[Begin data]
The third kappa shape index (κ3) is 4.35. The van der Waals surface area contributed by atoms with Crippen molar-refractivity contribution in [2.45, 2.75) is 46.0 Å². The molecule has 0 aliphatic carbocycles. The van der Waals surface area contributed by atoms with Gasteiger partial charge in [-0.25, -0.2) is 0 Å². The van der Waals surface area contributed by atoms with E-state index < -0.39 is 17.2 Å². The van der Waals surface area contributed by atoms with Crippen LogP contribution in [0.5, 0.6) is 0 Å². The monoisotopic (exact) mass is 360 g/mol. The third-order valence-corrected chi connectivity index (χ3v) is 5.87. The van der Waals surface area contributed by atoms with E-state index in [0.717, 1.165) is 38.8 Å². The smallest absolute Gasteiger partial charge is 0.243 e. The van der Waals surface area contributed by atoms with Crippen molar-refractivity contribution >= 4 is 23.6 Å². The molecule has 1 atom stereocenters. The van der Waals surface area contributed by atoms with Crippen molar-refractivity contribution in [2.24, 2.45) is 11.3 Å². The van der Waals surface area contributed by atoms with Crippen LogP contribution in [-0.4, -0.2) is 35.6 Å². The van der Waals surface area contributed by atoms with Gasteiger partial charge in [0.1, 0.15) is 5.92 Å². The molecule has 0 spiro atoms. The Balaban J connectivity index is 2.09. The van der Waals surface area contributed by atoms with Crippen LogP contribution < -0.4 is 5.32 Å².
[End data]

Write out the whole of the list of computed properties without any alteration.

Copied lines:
The third kappa shape index (κ3) is 4.35. The van der Waals surface area contributed by atoms with Crippen molar-refractivity contribution in [2.45, 2.75) is 46.0 Å². The molecule has 0 aliphatic carbocycles. The van der Waals surface area contributed by atoms with Gasteiger partial charge in [-0.25, -0.2) is 0 Å². The van der Waals surface area contributed by atoms with E-state index < -0.39 is 17.2 Å². The van der Waals surface area contributed by atoms with Crippen LogP contribution in [0.5, 0.6) is 0 Å². The monoisotopic (exact) mass is 360 g/mol. The third-order valence-corrected chi connectivity index (χ3v) is 5.87. The van der Waals surface area contributed by atoms with E-state index in [0.717, 1.165) is 38.8 Å². The smallest absolute Gasteiger partial charge is 0.243 e. The van der Waals surface area contributed by atoms with Crippen molar-refractivity contribution >= 4 is 23.6 Å². The molecule has 1 atom stereocenters. The van der Waals surface area contributed by atoms with Crippen molar-refractivity contribution in [2.24, 2.45) is 11.3 Å². The van der Waals surface area contributed by atoms with Crippen LogP contribution in [-0.4, -0.2) is 35.6 Å². The van der Waals surface area contributed by atoms with Gasteiger partial charge in [0.1, 0.15) is 5.92 Å². The molecule has 0 spiro atoms. The Balaban J connectivity index is 2.09. The van der Waals surface area contributed by atoms with Crippen LogP contribution < -0.4 is 5.32 Å².